According to Feiglin, the campaign managers were encouraged by the ideals of Manhigut members but embarked on an extensive study to determine which of those ideals are most important to the average Likud voter. "When they came back to us with these four points, we were very encouraged, as it showed that the Likud voters are in fact very healthy.
The four Manhigut points most valued by Likud members were:
1. Family values. "As odd as it sounds, nobody is mentioning family values," Feiglin said. "People don't know, but today, if you decide to build a family in Israel, you are punished to the tune of thousands of shekels a month." Feiglin provided an example of an unmarried couple, with three or four kids even, paying about a tenth of the taxes a married couple in the same situation would pay. He said Manhigut members have long spoken and written about preserving family values and that legislation to address the specific law discriminating against married couples was already being put forward by Manhigut's Michael Fuah.
2. Education. Feiglin said the average Likud member answered in the affirmative to the following question. "Do you think that every Israeli kid – not necessarily religious – should have one hour a day of Jewish tradition, Jewish history or Jewish values – not religious learning, but Jewish learning?" He said the pollsters were stunned by the results. "If I would ask NRP voters or Hareidi voters I could understand, but these are Likud voters," Feiglin marveled.
3. Security. "We are not only talking about completely erasing the Oslo process, the Oslo direction, but going back from that direction," Feiglin said. "[The Likudniks] all agreed that only Moshe Feiglin can really go away from that direction. Not only that, but our platform that talks about annexing the land and declaring sovereignty over all parts of the Land of Israel still in our hands gets a very good response as well."
4. Supreme Court. "Manhigut Yehudit is talking about coming out with a new law that judges of the Supreme court will be elected by the people, not by themselves, as is the current practice," Feiglin said. "It can either be directly or through the Knesset, but definitely elected by the people and representing the people's values."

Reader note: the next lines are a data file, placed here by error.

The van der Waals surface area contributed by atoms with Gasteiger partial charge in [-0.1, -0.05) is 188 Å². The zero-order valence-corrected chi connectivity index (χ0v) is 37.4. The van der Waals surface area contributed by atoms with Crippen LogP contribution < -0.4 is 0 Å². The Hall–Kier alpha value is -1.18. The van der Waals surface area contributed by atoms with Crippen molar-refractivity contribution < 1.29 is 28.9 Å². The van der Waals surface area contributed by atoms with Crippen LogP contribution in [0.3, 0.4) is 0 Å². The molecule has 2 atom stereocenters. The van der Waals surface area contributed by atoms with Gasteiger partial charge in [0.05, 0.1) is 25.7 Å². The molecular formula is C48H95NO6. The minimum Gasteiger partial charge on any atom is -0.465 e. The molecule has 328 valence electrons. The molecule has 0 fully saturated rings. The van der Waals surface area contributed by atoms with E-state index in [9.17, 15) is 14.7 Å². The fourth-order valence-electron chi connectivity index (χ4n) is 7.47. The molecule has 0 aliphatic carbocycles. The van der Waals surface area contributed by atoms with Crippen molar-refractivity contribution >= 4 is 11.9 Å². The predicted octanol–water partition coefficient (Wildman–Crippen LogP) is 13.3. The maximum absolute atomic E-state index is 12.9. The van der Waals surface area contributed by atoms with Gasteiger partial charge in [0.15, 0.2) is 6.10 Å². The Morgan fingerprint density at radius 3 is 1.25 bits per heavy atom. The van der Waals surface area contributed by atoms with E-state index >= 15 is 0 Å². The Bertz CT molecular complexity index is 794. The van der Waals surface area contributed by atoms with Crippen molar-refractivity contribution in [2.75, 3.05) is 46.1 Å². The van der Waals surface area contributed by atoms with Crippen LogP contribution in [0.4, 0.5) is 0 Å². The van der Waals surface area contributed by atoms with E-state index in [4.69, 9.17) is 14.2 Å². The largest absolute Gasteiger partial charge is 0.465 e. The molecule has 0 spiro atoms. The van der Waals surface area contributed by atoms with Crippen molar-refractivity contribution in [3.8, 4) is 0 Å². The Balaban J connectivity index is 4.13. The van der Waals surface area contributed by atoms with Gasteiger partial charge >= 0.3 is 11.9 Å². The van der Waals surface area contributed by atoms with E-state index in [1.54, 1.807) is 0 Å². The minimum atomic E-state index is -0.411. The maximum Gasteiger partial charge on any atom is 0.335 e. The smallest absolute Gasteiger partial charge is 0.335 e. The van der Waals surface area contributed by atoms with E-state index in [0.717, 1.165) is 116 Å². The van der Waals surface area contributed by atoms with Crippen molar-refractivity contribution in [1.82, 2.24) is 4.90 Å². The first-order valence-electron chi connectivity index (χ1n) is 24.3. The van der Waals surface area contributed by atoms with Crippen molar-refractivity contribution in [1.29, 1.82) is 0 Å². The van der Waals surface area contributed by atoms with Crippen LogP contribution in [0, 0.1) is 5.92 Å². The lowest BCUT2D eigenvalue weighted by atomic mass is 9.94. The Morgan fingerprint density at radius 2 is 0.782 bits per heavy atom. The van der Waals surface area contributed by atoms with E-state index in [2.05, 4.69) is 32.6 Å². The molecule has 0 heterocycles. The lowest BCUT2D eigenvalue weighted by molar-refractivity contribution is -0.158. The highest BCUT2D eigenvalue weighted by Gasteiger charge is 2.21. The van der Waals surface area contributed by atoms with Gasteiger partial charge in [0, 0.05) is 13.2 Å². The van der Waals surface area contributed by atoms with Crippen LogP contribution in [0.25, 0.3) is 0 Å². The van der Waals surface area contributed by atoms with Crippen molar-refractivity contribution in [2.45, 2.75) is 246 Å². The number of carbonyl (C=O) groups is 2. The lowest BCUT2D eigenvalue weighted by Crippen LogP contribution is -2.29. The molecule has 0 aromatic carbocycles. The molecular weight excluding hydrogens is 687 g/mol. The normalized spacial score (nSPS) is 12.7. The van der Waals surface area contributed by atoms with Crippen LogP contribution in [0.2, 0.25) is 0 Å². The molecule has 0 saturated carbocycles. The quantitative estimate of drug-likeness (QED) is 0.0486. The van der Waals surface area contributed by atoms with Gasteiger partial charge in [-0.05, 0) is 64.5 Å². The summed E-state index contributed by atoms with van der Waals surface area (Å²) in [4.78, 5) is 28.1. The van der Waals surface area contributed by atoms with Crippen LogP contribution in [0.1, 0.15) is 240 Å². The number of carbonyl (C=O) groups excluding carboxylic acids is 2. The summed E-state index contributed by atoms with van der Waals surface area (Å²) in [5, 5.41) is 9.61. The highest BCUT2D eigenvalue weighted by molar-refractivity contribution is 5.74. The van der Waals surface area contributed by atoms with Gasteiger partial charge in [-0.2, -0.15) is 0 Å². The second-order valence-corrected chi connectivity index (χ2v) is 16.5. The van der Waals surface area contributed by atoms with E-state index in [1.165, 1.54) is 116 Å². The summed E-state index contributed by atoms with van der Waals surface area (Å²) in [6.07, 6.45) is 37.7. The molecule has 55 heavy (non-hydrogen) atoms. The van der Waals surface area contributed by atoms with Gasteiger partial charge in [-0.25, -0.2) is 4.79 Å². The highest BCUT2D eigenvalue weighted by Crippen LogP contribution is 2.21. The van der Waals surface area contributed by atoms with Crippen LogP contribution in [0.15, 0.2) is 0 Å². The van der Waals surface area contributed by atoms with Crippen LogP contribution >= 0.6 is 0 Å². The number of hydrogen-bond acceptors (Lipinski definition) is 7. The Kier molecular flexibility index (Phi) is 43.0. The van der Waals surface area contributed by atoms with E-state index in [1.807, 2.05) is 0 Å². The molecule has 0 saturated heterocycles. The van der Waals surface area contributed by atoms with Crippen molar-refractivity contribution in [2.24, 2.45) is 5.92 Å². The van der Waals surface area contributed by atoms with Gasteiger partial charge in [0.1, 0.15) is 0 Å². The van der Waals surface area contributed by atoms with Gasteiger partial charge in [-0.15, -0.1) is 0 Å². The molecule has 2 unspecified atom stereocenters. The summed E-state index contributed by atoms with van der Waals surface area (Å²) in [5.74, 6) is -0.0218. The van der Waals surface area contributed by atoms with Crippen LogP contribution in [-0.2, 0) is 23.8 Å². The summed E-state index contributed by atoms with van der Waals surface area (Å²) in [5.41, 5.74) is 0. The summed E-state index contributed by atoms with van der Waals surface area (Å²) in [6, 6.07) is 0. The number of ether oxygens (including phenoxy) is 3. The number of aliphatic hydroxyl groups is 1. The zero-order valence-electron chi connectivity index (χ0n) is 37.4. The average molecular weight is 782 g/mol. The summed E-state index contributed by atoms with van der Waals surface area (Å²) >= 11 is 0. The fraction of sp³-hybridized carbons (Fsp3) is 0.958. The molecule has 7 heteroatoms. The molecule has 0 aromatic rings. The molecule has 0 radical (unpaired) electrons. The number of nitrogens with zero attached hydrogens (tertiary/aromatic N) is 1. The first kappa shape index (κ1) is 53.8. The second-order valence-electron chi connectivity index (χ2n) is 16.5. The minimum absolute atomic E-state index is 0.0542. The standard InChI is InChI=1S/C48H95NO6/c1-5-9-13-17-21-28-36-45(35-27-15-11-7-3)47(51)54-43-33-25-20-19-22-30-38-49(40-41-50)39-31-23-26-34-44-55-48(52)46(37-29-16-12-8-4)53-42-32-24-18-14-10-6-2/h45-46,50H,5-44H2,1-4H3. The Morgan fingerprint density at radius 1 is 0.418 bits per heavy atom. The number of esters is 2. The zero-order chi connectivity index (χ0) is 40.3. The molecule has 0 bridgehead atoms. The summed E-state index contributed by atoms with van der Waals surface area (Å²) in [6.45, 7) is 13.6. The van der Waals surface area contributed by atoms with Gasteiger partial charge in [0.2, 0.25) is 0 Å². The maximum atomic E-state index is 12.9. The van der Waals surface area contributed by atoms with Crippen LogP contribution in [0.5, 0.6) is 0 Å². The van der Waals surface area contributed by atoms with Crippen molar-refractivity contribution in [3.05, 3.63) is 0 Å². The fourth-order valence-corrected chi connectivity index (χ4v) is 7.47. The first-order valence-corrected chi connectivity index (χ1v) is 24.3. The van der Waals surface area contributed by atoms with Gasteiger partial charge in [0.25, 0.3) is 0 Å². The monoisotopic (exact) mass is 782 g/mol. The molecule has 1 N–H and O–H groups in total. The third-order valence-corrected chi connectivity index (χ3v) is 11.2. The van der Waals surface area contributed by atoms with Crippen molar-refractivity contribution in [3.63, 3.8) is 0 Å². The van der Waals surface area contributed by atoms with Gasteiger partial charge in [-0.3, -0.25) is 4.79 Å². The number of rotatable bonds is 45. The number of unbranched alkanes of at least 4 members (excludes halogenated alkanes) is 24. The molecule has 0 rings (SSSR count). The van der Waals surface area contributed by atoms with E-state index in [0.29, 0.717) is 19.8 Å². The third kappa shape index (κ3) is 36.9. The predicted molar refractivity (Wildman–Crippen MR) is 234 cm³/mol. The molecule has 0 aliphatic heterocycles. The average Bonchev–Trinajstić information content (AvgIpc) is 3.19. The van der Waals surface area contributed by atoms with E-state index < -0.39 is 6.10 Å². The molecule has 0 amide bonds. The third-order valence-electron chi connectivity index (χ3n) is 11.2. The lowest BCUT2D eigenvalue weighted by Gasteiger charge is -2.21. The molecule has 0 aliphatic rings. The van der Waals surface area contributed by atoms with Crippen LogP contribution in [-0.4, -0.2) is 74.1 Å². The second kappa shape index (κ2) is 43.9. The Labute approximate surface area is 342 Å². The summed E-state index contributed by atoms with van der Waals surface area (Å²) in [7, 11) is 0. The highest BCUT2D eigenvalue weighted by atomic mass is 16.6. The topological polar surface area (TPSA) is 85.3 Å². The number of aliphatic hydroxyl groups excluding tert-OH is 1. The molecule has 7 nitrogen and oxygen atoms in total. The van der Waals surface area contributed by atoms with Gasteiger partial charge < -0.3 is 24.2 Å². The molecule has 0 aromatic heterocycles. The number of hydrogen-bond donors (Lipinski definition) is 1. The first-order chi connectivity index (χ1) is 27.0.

"From these four points, we saw that the people of Israel are really waiting for this message," Feiglin said. "Only Manhigut Yehudit is bringing it."
Asked by interviewer Fleisher what Manhigut Yehudit's relationship with rabbinic leadership is, Feiglin said that while questions of Jewish law would always be brought before the faction's rabbis, questions of policy and strategy would only give rabbinic opinions the same weight as any other experts. "We have a rabbinical committee of rabbis who are members and volunteers in Manhigut Yehudit and identify completely with our ideas," Feiglin said. "Any time we get to any Jewish legal question we ask them and do exactly what they say. These are only halachic (Jewish legal) questions, though, we don't ask them political questions about which direction to take or ideology to draw from. In these issues these rabbis' ideas are very important to us, just like everybody else. We have no Manhigut Yehudit Council of Torah Sages. "
Host Eli Stutz asked Feiglin what he would reply to the assertion that every issue is relevant to the dictates of Jewish law.
"When I first started Manhigut I asked my personal rabbi and close friend about joining the Likud," he answered. "His answer was that it doesn't look like a good idea, but he understands that in this issue, I may understand more than he does. Later on he agreed very much with what I did. These are the kind of rabbis we consult with. They understand what their expertise is. It does not mean they don't have a say in policy, but their say in policy is not halacha, but rather the input of a very wise person."
Feiglin believes that the upcoming Likud primaries, which are to take place in less than three weeks, present an incredible opportunity to take control of the Likud Party and bring about a change in the direction of the State of Israel. "We have now an unbelievable opportunity to get Manhigut Yehudit ahead," he said. "We need a little miracle, smaller than what Amir Peretz [who beat incumbent Shimon Peres contrary to all predictions] had, to get to the second round and maybe even win. Everybody must get to work and get all of the Likudnikim he knows to get to the polls to vote the right way. People should call 1-800-200-613 to get involved. There are only two and a half weeks ‘til the primaries and I am telling you, we can do what Peretz did in the Labor Party and bring about a great change in Israeli and Jewish History."
To learn more about Jewish Leadership, its platform and plan for Israel's future, visit JewishIsrael.org